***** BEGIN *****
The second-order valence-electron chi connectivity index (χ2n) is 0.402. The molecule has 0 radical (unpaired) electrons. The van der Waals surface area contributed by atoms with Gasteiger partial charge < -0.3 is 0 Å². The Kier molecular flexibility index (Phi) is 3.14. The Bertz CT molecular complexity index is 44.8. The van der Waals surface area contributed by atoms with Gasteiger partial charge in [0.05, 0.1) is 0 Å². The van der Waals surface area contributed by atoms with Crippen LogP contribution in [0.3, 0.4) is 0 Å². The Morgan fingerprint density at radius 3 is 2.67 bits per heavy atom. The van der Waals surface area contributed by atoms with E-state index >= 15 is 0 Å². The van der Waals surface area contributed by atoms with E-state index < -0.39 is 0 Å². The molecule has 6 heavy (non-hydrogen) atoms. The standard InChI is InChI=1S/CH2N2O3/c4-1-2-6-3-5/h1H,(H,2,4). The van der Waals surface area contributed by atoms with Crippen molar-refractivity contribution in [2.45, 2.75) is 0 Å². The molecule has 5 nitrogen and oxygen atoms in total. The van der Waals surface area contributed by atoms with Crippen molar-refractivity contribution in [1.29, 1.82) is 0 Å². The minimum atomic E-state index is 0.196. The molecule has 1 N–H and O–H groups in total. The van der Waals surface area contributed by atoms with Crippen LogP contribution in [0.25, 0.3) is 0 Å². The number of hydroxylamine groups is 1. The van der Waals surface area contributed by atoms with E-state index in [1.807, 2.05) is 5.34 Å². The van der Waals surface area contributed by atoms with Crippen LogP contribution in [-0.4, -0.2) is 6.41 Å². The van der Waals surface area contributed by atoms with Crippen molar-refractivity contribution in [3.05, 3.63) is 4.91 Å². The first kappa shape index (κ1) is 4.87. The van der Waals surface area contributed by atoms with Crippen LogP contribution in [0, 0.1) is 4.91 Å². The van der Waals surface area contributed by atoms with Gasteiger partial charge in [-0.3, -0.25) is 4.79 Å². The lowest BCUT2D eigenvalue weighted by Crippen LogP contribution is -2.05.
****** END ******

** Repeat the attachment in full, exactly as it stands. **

The second-order valence-electron chi connectivity index (χ2n) is 0.402. The molecule has 0 radical (unpaired) electrons. The van der Waals surface area contributed by atoms with Gasteiger partial charge < -0.3 is 0 Å². The Kier molecular flexibility index (Phi) is 3.14. The Bertz CT molecular complexity index is 44.8. The van der Waals surface area contributed by atoms with Gasteiger partial charge in [0.05, 0.1) is 0 Å². The van der Waals surface area contributed by atoms with Crippen LogP contribution in [0.3, 0.4) is 0 Å². The Morgan fingerprint density at radius 3 is 2.67 bits per heavy atom. The van der Waals surface area contributed by atoms with E-state index >= 15 is 0 Å². The van der Waals surface area contributed by atoms with E-state index < -0.39 is 0 Å². The molecule has 6 heavy (non-hydrogen) atoms. The standard InChI is InChI=1S/CH2N2O3/c4-1-2-6-3-5/h1H,(H,2,4). The van der Waals surface area contributed by atoms with Crippen molar-refractivity contribution in [2.45, 2.75) is 0 Å². The molecule has 5 nitrogen and oxygen atoms in total. The van der Waals surface area contributed by atoms with Crippen molar-refractivity contribution in [1.29, 1.82) is 0 Å². The minimum atomic E-state index is 0.196. The molecule has 1 N–H and O–H groups in total. The van der Waals surface area contributed by atoms with Crippen LogP contribution in [0.25, 0.3) is 0 Å². The number of hydroxylamine groups is 1. The van der Waals surface area contributed by atoms with E-state index in [1.807, 2.05) is 5.34 Å². The van der Waals surface area contributed by atoms with Crippen LogP contribution in [-0.4, -0.2) is 6.41 Å². The van der Waals surface area contributed by atoms with Crippen molar-refractivity contribution in [3.05, 3.63) is 4.91 Å². The first kappa shape index (κ1) is 4.87. The van der Waals surface area contributed by atoms with Crippen LogP contribution in [0, 0.1) is 4.91 Å². The van der Waals surface area contributed by atoms with Gasteiger partial charge in [-0.3, -0.25) is 4.79 Å². The lowest BCUT2D eigenvalue weighted by Crippen LogP contribution is -2.05.